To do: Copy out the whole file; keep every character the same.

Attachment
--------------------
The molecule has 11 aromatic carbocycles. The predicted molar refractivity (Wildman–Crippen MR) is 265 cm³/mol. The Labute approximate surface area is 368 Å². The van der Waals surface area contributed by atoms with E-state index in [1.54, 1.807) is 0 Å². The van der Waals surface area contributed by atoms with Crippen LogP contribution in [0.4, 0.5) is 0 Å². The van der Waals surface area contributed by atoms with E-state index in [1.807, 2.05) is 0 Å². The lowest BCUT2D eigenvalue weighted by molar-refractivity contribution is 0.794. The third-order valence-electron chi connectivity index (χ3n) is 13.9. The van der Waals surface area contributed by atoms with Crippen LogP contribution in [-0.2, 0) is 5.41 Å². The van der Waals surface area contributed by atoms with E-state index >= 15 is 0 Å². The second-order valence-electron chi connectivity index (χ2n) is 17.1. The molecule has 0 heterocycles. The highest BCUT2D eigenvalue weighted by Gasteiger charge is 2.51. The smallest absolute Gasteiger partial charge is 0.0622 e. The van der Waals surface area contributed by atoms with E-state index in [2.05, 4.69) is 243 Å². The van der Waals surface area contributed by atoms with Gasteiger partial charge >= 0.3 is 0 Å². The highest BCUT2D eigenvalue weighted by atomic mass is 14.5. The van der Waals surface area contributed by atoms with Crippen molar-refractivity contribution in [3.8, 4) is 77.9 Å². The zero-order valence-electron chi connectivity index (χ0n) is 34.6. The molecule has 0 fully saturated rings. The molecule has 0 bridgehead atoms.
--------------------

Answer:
The molecule has 11 aromatic carbocycles. The predicted molar refractivity (Wildman–Crippen MR) is 265 cm³/mol. The Labute approximate surface area is 368 Å². The van der Waals surface area contributed by atoms with E-state index in [1.54, 1.807) is 0 Å². The van der Waals surface area contributed by atoms with Crippen LogP contribution in [0.4, 0.5) is 0 Å². The van der Waals surface area contributed by atoms with E-state index in [1.807, 2.05) is 0 Å². The lowest BCUT2D eigenvalue weighted by molar-refractivity contribution is 0.794. The third-order valence-electron chi connectivity index (χ3n) is 13.9. The van der Waals surface area contributed by atoms with Crippen LogP contribution in [-0.2, 0) is 5.41 Å². The van der Waals surface area contributed by atoms with E-state index >= 15 is 0 Å². The second-order valence-electron chi connectivity index (χ2n) is 17.1. The molecule has 0 heterocycles. The highest BCUT2D eigenvalue weighted by Gasteiger charge is 2.51. The smallest absolute Gasteiger partial charge is 0.0622 e. The van der Waals surface area contributed by atoms with E-state index in [2.05, 4.69) is 243 Å². The van der Waals surface area contributed by atoms with Gasteiger partial charge >= 0.3 is 0 Å². The highest BCUT2D eigenvalue weighted by atomic mass is 14.5. The van der Waals surface area contributed by atoms with Crippen molar-refractivity contribution in [3.8, 4) is 77.9 Å². The zero-order valence-electron chi connectivity index (χ0n) is 34.6. The molecule has 0 fully saturated rings. The molecule has 0 bridgehead atoms.